There certainly has been a vigorous debate within the Jewish community over the question of political Zionism, which is a political ideology, and the creation of a “Jewish State.” The dark underbelly of Zionism is what to do with the Christian and Muslim Palestinian inhabitants of the land chosen to be the territory for the “Jewish State.” There are many questions about what rights Palestinians are to have in the “Jewish State” and the occupied territories that the “Jewish State” declares for itself and gives at best token lip service to the civil and national rights of the Palestinians.
Ben Ehrenreich, is a prominent Jewish American author of The Way to the Spring, the chronicle of heroic resistance to occupation in a Palestinian village. He spoke at Columbia’s Center for Palestine Studies and described Israel’s treatment of Palestinians as an “incremental genocide.” As reported by Philip Weiss a questioner asked about the Movement for Black Lives statement saying Palestinians are experiencing “genocide,” and asked Ehrenreich, would you agree? Ehrenrich said he agreed.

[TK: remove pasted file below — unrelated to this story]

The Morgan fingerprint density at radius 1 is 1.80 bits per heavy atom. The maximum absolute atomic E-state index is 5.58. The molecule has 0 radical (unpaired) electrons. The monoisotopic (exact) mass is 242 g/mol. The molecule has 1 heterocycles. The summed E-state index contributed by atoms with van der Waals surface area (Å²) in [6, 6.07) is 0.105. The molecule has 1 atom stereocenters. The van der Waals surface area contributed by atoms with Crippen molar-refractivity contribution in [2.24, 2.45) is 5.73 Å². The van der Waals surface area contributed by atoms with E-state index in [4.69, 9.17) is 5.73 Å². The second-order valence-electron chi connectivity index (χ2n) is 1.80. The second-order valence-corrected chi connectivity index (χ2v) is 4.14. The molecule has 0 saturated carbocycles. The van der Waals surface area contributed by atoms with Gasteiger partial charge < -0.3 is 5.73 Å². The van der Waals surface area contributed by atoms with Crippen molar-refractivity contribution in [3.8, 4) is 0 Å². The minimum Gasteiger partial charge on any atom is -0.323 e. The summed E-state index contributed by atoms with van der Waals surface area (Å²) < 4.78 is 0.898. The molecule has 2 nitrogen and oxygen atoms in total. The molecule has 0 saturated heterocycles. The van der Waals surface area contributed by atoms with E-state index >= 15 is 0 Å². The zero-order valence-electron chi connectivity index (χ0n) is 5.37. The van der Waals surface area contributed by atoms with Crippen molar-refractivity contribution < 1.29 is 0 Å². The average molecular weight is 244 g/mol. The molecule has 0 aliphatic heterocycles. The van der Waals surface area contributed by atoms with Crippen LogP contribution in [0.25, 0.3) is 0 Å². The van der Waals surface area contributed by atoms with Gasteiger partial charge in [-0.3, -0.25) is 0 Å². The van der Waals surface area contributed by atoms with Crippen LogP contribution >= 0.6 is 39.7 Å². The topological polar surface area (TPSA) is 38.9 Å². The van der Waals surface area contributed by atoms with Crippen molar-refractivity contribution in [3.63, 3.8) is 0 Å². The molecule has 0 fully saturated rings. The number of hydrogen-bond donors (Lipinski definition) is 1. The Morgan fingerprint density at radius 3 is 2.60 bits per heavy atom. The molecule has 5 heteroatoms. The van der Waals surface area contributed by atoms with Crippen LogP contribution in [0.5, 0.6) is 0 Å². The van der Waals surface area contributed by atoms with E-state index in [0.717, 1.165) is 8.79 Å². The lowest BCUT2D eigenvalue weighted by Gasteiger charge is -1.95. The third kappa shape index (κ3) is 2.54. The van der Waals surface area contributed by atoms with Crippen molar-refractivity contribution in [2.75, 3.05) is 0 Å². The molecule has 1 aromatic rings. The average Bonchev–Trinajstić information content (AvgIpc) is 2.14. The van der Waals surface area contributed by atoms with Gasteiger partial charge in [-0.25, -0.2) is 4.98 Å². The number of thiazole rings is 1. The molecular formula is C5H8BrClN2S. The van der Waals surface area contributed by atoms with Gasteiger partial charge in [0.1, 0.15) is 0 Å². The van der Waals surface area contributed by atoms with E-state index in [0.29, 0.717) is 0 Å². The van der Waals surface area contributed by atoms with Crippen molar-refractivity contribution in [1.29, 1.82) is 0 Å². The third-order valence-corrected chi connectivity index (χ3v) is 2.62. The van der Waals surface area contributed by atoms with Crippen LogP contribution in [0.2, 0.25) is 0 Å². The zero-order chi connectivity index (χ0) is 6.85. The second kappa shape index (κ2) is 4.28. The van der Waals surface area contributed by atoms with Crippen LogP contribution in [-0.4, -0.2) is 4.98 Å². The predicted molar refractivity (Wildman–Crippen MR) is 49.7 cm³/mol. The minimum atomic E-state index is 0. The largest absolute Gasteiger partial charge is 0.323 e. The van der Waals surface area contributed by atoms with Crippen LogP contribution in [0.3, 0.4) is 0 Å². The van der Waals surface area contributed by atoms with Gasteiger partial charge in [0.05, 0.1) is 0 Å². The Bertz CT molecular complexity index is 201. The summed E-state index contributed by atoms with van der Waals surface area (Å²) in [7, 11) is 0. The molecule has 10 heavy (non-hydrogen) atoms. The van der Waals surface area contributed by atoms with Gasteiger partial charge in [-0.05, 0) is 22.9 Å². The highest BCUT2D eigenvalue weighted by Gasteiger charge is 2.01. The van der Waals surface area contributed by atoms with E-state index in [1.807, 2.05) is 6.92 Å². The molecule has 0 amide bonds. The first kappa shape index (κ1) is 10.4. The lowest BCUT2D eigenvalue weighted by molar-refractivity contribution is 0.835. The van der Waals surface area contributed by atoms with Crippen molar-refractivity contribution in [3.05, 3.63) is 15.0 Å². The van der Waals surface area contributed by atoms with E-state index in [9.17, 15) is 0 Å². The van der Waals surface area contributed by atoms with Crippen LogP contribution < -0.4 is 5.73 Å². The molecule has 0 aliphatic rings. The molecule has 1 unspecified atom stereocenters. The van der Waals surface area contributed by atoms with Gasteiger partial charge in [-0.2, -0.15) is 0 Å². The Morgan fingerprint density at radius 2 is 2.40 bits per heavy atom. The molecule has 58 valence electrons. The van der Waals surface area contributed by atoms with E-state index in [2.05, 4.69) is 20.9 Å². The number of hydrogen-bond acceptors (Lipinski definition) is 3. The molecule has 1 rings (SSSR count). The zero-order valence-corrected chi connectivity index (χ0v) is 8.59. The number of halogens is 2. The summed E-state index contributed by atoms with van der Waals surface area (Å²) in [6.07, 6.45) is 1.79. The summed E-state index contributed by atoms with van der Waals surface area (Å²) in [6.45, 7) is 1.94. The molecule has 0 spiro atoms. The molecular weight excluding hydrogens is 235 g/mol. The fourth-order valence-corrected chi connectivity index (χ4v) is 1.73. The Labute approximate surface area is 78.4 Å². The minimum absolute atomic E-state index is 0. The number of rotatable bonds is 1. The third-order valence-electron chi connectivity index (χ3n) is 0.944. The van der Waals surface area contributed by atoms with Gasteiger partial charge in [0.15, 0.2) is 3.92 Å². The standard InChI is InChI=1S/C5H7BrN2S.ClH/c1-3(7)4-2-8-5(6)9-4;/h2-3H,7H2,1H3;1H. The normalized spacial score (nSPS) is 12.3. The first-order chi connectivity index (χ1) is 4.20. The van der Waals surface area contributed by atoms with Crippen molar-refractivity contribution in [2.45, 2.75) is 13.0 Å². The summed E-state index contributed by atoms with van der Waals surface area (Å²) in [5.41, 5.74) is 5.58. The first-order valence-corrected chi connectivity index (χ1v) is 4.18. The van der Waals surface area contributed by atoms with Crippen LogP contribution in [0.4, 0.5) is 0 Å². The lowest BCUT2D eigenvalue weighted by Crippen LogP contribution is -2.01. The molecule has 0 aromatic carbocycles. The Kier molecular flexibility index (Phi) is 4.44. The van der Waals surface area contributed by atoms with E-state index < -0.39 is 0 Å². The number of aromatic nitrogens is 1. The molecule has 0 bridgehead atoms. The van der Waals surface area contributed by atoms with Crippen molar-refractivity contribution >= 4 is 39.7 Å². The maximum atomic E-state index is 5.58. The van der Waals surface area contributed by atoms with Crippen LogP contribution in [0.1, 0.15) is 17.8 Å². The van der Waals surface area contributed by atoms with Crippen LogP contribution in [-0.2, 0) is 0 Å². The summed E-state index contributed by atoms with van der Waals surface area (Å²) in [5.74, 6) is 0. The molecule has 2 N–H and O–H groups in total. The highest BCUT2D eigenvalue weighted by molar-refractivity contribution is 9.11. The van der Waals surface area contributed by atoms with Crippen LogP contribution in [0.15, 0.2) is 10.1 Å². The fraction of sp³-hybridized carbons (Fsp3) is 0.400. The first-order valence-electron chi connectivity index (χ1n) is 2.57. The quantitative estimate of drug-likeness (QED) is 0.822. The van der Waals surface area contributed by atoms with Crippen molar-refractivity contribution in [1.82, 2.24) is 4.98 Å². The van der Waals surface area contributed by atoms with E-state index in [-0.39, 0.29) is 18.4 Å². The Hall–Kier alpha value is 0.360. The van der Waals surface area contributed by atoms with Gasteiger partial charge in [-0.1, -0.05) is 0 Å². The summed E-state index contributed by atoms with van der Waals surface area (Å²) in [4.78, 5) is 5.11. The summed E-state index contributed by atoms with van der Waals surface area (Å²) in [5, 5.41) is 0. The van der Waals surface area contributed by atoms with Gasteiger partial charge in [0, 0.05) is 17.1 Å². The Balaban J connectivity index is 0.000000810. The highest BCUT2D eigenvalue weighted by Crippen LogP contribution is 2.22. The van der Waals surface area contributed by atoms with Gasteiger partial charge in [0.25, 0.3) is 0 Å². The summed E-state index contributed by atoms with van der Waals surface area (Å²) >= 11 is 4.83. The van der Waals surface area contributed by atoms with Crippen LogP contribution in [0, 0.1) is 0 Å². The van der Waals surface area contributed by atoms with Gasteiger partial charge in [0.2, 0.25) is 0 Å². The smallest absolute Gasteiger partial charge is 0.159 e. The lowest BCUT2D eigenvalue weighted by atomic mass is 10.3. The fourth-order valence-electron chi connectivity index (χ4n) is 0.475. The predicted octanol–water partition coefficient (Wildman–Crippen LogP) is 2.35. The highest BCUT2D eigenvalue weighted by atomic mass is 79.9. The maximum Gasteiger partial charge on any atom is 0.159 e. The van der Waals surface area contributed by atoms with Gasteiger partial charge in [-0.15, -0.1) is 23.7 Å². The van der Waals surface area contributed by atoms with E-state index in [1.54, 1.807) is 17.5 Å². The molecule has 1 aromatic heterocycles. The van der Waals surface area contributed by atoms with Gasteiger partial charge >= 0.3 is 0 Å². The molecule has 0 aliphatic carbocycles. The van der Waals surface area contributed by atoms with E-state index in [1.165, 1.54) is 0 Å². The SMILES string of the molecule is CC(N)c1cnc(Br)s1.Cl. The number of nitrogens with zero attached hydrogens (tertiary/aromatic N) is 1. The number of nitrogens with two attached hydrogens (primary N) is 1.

The question about genocide – yes, it’s an incremental genocide. And I think that’s a word that gives a lot of people pause and it certainly should. We don’t see the absolutely mass slaughters, although in Gaza I think we’ve seen something very much like it that we usually associate with genocide. But– the attempts to erase a people, to just erase them, to erase their history, I think follow a logic that can only be called genocidal. I mean, every time someone says– and people say it all the time, I get it on twitter all the time– “There’s no such thing as a Palestinian,” or “There was nobody there when the Zionists arrived”– these are genocidal statements, these are attempts to erase a culture, erase a history, decimate a people and I think they should be recognized as that.